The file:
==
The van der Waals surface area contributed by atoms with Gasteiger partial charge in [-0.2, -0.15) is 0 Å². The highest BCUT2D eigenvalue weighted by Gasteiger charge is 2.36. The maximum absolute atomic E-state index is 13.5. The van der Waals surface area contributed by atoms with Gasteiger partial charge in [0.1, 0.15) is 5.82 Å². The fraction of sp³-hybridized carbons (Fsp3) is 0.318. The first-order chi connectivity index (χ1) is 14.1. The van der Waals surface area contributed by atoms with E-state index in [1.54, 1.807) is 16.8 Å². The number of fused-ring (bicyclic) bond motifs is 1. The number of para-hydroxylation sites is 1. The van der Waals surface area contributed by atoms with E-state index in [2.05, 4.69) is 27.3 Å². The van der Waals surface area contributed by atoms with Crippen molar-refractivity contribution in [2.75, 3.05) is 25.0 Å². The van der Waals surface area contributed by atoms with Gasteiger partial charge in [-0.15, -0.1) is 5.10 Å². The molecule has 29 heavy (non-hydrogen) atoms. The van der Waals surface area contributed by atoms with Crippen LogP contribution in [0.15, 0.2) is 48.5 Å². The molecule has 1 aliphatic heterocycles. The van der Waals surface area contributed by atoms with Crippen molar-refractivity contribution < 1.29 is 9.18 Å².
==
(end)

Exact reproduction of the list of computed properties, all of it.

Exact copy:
The van der Waals surface area contributed by atoms with Gasteiger partial charge in [-0.2, -0.15) is 0 Å². The highest BCUT2D eigenvalue weighted by Gasteiger charge is 2.36. The maximum absolute atomic E-state index is 13.5. The van der Waals surface area contributed by atoms with Gasteiger partial charge in [0.1, 0.15) is 5.82 Å². The fraction of sp³-hybridized carbons (Fsp3) is 0.318. The first-order chi connectivity index (χ1) is 14.1. The van der Waals surface area contributed by atoms with E-state index in [1.54, 1.807) is 16.8 Å². The number of fused-ring (bicyclic) bond motifs is 1. The number of para-hydroxylation sites is 1. The van der Waals surface area contributed by atoms with E-state index in [2.05, 4.69) is 27.3 Å². The van der Waals surface area contributed by atoms with Crippen molar-refractivity contribution in [2.75, 3.05) is 25.0 Å². The van der Waals surface area contributed by atoms with Gasteiger partial charge in [-0.15, -0.1) is 5.10 Å². The molecule has 29 heavy (non-hydrogen) atoms. The van der Waals surface area contributed by atoms with Crippen LogP contribution in [0.15, 0.2) is 48.5 Å². The molecule has 1 aliphatic heterocycles. The van der Waals surface area contributed by atoms with Crippen molar-refractivity contribution < 1.29 is 9.18 Å².